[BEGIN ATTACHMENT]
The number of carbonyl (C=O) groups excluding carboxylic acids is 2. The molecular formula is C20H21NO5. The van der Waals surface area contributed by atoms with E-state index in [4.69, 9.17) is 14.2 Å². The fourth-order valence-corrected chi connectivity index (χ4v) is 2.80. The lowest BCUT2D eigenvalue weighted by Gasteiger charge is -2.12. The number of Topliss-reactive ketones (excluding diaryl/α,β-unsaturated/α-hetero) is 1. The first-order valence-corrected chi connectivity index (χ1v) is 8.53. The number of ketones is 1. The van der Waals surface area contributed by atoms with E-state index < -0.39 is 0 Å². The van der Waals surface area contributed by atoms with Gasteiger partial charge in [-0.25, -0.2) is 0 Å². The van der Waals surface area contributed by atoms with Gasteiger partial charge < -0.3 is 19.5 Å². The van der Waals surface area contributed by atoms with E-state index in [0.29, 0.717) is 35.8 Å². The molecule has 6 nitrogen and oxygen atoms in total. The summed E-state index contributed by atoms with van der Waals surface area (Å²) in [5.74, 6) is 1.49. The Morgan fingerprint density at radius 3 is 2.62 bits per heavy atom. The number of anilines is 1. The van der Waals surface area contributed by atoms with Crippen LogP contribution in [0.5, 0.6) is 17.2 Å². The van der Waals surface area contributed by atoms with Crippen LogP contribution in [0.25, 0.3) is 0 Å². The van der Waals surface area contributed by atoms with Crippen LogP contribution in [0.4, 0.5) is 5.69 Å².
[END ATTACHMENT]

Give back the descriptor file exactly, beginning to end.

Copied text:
The number of carbonyl (C=O) groups excluding carboxylic acids is 2. The molecular formula is C20H21NO5. The van der Waals surface area contributed by atoms with E-state index in [4.69, 9.17) is 14.2 Å². The fourth-order valence-corrected chi connectivity index (χ4v) is 2.80. The lowest BCUT2D eigenvalue weighted by Gasteiger charge is -2.12. The number of Topliss-reactive ketones (excluding diaryl/α,β-unsaturated/α-hetero) is 1. The first-order valence-corrected chi connectivity index (χ1v) is 8.53. The number of ketones is 1. The van der Waals surface area contributed by atoms with E-state index < -0.39 is 0 Å². The van der Waals surface area contributed by atoms with Gasteiger partial charge in [-0.25, -0.2) is 0 Å². The van der Waals surface area contributed by atoms with Gasteiger partial charge < -0.3 is 19.5 Å². The van der Waals surface area contributed by atoms with E-state index in [0.29, 0.717) is 35.8 Å². The molecule has 6 nitrogen and oxygen atoms in total. The summed E-state index contributed by atoms with van der Waals surface area (Å²) in [5.74, 6) is 1.49. The Morgan fingerprint density at radius 3 is 2.62 bits per heavy atom. The number of anilines is 1. The van der Waals surface area contributed by atoms with Crippen LogP contribution in [0.5, 0.6) is 17.2 Å². The van der Waals surface area contributed by atoms with Crippen LogP contribution in [0.25, 0.3) is 0 Å². The van der Waals surface area contributed by atoms with Crippen LogP contribution in [0.4, 0.5) is 5.69 Å².